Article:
Culver City Edition

Accused Venice memorial wall vandal pleads not guilty

LOS ANGELES — One of two men accused of defacing the Vietnam Veterans Memorial Wall in Venice just before Memorial Day pleaded not guilty Oct. 20 to vandalism charges.

Luis Daniel Medina, also known as “Pheb,” was arrested late last month and charged with one felony count of vandalism with over $400 in damage and one misdemeanor count of possession of tools to commit vandalism or graffiti.

Another man, Angel “Liter” Castro, 24, was charged July 15 with a felony count of vandalism with over $400 in damage, along with an allegation that he was convicted of robbery in 2015. He is awaiting a pretrial hearing Nov. 16 at the Airport Branch Courthouse in Los Angeles.

Medina, 20, of Los Angeles, and Castro are accused of vandalizing the Veterans Memorial Wall, which is on the side of a building at a bus yard on Pacific Avenue near Sunset Court. Prosecutors said the vandalism occurred on May 26.

“Suspect Castro admitted to his role in the vandalism of the Veterans Memorial Wall,” Ramon Montenegro of the sheriff’s Transit Policing Division said shortly after Castro’s arrest in July. He has remained in county jail since then.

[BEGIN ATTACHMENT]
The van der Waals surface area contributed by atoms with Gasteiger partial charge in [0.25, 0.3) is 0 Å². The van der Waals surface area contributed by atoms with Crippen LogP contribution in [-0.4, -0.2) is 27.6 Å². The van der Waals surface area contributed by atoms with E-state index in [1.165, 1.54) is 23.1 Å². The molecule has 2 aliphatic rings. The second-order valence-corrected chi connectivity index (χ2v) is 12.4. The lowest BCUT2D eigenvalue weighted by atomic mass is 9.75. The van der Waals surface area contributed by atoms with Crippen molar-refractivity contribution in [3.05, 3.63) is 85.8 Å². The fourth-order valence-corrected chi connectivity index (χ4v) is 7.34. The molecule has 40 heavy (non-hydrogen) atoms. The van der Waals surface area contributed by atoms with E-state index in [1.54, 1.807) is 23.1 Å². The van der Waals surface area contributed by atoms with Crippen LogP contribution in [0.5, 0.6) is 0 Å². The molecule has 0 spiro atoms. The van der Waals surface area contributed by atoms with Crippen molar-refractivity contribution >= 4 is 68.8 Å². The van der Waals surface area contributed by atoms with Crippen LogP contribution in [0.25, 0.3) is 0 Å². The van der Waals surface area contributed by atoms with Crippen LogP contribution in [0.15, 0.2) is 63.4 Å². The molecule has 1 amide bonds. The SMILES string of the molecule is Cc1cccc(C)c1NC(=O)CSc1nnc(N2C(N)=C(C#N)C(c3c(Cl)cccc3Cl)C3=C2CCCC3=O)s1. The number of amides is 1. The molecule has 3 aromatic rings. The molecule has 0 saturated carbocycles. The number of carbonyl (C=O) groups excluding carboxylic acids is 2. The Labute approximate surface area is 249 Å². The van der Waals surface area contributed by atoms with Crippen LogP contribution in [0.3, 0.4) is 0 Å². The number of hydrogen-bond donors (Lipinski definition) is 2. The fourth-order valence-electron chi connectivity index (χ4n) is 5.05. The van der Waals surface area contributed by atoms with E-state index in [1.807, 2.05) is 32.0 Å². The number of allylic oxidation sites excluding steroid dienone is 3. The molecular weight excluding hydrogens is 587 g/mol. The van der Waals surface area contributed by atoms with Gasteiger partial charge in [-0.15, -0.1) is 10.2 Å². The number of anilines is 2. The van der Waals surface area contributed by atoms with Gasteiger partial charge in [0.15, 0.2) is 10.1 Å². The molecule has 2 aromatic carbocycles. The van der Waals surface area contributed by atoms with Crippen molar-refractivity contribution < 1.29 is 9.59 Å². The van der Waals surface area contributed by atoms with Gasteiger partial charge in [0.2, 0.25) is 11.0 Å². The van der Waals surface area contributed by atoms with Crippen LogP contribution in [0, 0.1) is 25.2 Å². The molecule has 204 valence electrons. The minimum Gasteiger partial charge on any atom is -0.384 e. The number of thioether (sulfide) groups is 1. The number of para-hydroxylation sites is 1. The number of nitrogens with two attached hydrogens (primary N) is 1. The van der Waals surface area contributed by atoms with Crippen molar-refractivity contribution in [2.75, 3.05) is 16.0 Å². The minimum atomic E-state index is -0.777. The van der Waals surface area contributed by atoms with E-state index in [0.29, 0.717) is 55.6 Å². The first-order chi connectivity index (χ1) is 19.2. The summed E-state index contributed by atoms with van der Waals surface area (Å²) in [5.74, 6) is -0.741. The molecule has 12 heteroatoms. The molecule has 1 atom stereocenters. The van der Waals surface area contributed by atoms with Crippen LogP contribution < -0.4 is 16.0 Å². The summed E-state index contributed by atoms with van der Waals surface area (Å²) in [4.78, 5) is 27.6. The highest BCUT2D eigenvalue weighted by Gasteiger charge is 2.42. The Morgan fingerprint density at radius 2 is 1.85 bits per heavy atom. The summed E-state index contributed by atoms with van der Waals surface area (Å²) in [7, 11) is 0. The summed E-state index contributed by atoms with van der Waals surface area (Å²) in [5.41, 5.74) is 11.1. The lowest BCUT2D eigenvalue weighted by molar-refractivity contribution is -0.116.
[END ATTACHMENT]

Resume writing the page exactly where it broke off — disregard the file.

Medina was arrested Sept. 28 and released on bond a day later, according to jail records.

Vandals sprayed a thick sheen of silver paint over most of the 2,273 names of Vietnam veterans on the memorial.

The monikers “Liter” and “Pheb” were among the names found at the scene, along with “Noner” and “Snake,” authorities said.

If convicted as charged, Medina faces more than three years in jail and Castro could face up to six years in state prison, according to the Los Angeles County District Attorney’s Office.

Painted in the early 1990s, the mural has a message at the top reading “You Are Not Forgotten” and bears the names of the soldiers counted as prisoners of war or missing in action in Vietnam.

Though most, if not all, of the paint was removed by volunteers before Memorial Day, the decades-old mural had no protective anti-graffiti coating so some of the original mural was destroyed in the process.

City Councilman Mike Bonin called the graffiti a “horrible insult to those who paid the sacrifice for their nation.”

Bonin called on members of the public to provide photos to help in the restoration because the mural’s artist, Peter Stewart, is deceased.

City and county officials offered $30,000 in reward money for information leading to the arrest and conviction of all those involved.